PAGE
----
Federal agencies should share airwaves with commercial users to ease a shortage of frequencies and help meet surging demand from wireless smartphones and other mobile devices, a White House advisory panel said.
President Barack Obama should have U.S. agencies identify twice as much spectrum for shared use as he directed in a 2010 memorandum setting mobile-computing growth as a national priority, the President’s Council of Advisors on Science and Technology said in a letter and report issued today.
Carriers led by Verizon Wireless, the largest U.S. wireless provider, and No. 2 AT&T Inc. (T:US) have pushed the government to devote more airwaves to wireless high-speed Internet, or broadband, as they seek to handle data traffic that has more than doubled four years in a row.
Today’s recommendation signals a U.S. shift from granting companies exclusive use of airwaves vacated by federal agencies, and toward having frequency bands accommodate demands from multiple users.
Mobile carriers have said they prefer to have swaths of airwaves they control.
“Full ownership of the spectrum has proven over time to be the best model,” AT&T Chief Executive Officer Randall Stephenson said at June 1 conference. “Spectrum sharing models, it’s really hard for somebody like us to control network quality.”
Obama in 2010 pledged to almost double the airwaves available for wireless devices such as smartphones and tablet computers by making another 500 megahertz available over 10 years.
U.S. mobile providers are assigned 409.5 megahertz for commercial use, according to CTIA-The Wireless Association. Members of the Washington-based trade group include AT&T, Verizon Wireless, No. 3 carrier Sprint Nextel Corp. (S:US) and the fourth-largest, T-Mobile USA Inc.
The 500-megahertz plan has been progressing slowly, and it can be prohibitively expensive to move federal agencies aside as relocation costs mount, the White House advisory council said in today’s report. It recommended the federal government find 1,000 megahertz for shared use.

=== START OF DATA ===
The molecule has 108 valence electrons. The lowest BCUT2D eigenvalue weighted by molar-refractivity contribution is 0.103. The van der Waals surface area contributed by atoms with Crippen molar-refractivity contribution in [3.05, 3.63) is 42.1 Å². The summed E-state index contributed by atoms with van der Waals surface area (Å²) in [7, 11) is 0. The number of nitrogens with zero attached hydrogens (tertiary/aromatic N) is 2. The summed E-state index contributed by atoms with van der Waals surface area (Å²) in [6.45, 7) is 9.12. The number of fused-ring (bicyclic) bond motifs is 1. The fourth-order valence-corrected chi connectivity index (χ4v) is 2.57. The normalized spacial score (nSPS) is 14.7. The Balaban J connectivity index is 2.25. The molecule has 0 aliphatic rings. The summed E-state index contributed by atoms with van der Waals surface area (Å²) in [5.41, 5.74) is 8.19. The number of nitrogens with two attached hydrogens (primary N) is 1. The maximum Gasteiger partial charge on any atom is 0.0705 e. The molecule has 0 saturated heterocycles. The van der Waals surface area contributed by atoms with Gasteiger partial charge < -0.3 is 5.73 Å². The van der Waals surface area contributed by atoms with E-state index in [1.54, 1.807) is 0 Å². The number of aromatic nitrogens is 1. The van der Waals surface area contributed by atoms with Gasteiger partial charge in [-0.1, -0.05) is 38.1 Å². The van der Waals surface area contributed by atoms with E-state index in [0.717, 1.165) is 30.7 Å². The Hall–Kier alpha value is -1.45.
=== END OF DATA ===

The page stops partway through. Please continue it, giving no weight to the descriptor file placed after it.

As an example of possible ways to share, the report said some users could operate in airwaves and cease when primary, federal users begin to emit signals. In another example, devices can automatically switch to different airwaves when a higher priority use takes place, the report said. Or devices could use spectrum in one place that is reserved for government uses in other locations, the report said.
Defense agencies are the largest users of federal spectrum, holding about 37 percent of airwaves assigned to U.S. users, the White House panel said in its report.
The advisory group issuing today’s report was appointed by the president to augment the science and technology advice available to him from inside the White House. Members include Google Inc. Executive Chairman Eric Schmidt; Mark Gorenberg, a managing director of San Francisco-based investors Hummer Winblad Venture Partners; and Craig Mundie, chief research and strategy officer at Microsoft Corp.
Congress in February approved auctions of unused television airwaves for use by wireless services, another step aimed at alleviating the spectrum shortage. The Federal Communications Commission is working to devise auction rules.
Blair Levin, a former FCC official who’s now a fellow at the Washington-based policy group Aspen Institute, has said the auctions may reap 60-to-80 megahertz of airwaves, compared with 120 anticipated by the agency. Broadcasters can choose whether to sell their airwaves in the voluntary auction.
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